A lawmaker in the U.S. state of Oklahoma has proposed creating a state-chartered financial institution that, if approved, would serve as "the central depository for virtual currency used by governmental agencies in this state."
The measure, sponsored by state senator Nathan Dahm, seeks to provide a level of state-backed infrastructure for work done related to cryptocurrencies and blockchain. According to public records published via LegiScan, the proposed bill's introduction date is Feb. 3rd, indicating that the bill is at its earliest stages in development.
"This new financial institution shall be fully supported by blockchain technology and innovations. The new financial institution shall have the highest level of expertise with customer identification, anti-money laundering and beneficial ownership components," the bill notes, going on to further state:
"The new financial institution shall be designed to seamlessly integrate into existing banking and financial institution regulations that protect consumers while limiting regulations that restrict innovation and technological advances for new financial products, data transmissions and recordkeeping."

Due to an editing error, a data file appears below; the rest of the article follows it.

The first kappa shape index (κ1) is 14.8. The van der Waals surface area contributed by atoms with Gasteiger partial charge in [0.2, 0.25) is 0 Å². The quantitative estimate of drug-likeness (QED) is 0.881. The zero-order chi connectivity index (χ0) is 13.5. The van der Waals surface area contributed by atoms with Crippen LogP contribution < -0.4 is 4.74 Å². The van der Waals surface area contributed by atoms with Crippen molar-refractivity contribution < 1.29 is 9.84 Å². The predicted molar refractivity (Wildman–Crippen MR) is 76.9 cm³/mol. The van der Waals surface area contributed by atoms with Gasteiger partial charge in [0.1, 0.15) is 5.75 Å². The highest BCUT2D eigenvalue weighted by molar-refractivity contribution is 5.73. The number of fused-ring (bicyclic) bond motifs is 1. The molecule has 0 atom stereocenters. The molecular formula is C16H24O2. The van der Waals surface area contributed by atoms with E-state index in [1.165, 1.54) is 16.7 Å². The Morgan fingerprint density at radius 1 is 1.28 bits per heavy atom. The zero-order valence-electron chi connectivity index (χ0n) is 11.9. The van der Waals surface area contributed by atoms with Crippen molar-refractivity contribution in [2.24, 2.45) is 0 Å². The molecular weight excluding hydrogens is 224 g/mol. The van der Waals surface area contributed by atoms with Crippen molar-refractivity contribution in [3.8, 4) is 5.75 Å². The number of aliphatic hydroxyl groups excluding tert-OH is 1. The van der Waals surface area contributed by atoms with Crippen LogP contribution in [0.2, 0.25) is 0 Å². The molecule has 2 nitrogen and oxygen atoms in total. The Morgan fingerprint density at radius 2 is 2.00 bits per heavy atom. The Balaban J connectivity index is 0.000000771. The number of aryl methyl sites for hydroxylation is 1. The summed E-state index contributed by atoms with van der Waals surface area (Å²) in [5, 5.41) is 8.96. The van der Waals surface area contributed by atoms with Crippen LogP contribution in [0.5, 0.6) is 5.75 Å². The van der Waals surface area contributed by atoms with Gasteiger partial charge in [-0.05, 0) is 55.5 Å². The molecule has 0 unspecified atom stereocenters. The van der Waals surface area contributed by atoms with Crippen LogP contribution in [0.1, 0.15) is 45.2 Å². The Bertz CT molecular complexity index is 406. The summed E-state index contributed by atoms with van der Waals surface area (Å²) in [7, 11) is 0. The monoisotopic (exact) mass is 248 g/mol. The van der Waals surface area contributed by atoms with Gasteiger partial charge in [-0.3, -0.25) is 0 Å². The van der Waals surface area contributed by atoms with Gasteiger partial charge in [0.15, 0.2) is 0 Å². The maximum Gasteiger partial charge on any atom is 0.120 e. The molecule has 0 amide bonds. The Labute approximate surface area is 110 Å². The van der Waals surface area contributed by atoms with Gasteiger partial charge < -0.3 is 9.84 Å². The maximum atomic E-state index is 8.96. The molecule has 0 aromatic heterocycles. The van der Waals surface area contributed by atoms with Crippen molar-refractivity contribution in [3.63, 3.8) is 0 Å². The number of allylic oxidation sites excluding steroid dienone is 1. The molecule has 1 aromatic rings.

Even if passed, Dahm's bill wouldn't lead to the depository's creation overnight. Rather, it would empower Oklahoma's State Banking Department and the Department of Commerce to "coordinate and develop plans, make recommendations to the Legislature and establish requirements and a strategy" fo its launch. A report on the initiative would be due by July 1, 2021.
Even still, the bill strikes a lofty tone, seeking to establish the state as a welcoming place for businesses that work with the technology.
"Oklahoma is committing to partner with innovative technology, help develop next generation financial products, and safely grow unique technical and financial sectors in this state," it states.
Dahm filed a bill last February that seek to establish when a digital token constitutes a type of security. He was also a sponsor of a separate piece of legislation, ultimately approved and passed into law last April, establishing that "a record or contract that is secured through blockchain technology is considered to be in an electronic form and to be an electronic record."